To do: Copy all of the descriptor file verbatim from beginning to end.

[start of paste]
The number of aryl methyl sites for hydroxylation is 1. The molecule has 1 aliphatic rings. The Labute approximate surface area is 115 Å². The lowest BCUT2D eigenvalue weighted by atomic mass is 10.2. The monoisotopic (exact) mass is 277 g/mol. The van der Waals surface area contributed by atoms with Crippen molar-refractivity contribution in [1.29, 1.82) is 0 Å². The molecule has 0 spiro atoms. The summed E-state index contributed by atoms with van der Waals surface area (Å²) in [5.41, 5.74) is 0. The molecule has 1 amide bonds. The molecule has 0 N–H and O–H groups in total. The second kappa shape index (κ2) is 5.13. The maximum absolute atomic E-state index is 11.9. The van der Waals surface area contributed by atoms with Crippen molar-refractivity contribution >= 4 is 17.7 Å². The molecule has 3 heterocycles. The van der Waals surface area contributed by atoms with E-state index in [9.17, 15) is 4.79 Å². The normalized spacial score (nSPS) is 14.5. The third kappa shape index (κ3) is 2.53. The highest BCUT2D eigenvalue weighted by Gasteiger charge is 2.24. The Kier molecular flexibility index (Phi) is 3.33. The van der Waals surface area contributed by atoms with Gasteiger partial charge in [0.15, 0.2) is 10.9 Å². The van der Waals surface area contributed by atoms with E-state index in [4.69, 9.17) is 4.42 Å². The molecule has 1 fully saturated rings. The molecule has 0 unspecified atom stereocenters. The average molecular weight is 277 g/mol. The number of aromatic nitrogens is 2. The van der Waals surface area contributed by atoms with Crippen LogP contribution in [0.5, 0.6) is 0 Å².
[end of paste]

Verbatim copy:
The number of aryl methyl sites for hydroxylation is 1. The molecule has 1 aliphatic rings. The Labute approximate surface area is 115 Å². The lowest BCUT2D eigenvalue weighted by atomic mass is 10.2. The monoisotopic (exact) mass is 277 g/mol. The van der Waals surface area contributed by atoms with Crippen molar-refractivity contribution in [1.29, 1.82) is 0 Å². The molecule has 0 spiro atoms. The summed E-state index contributed by atoms with van der Waals surface area (Å²) in [5.41, 5.74) is 0. The molecule has 1 amide bonds. The molecule has 0 N–H and O–H groups in total. The second kappa shape index (κ2) is 5.13. The maximum absolute atomic E-state index is 11.9. The van der Waals surface area contributed by atoms with Crippen molar-refractivity contribution >= 4 is 17.7 Å². The molecule has 3 heterocycles. The van der Waals surface area contributed by atoms with E-state index in [9.17, 15) is 4.79 Å². The normalized spacial score (nSPS) is 14.5. The third kappa shape index (κ3) is 2.53. The highest BCUT2D eigenvalue weighted by Gasteiger charge is 2.24. The Kier molecular flexibility index (Phi) is 3.33. The van der Waals surface area contributed by atoms with Gasteiger partial charge in [0.15, 0.2) is 10.9 Å². The van der Waals surface area contributed by atoms with E-state index in [4.69, 9.17) is 4.42 Å². The molecule has 1 fully saturated rings. The molecule has 0 unspecified atom stereocenters. The average molecular weight is 277 g/mol. The number of aromatic nitrogens is 2. The van der Waals surface area contributed by atoms with Crippen LogP contribution in [0.5, 0.6) is 0 Å².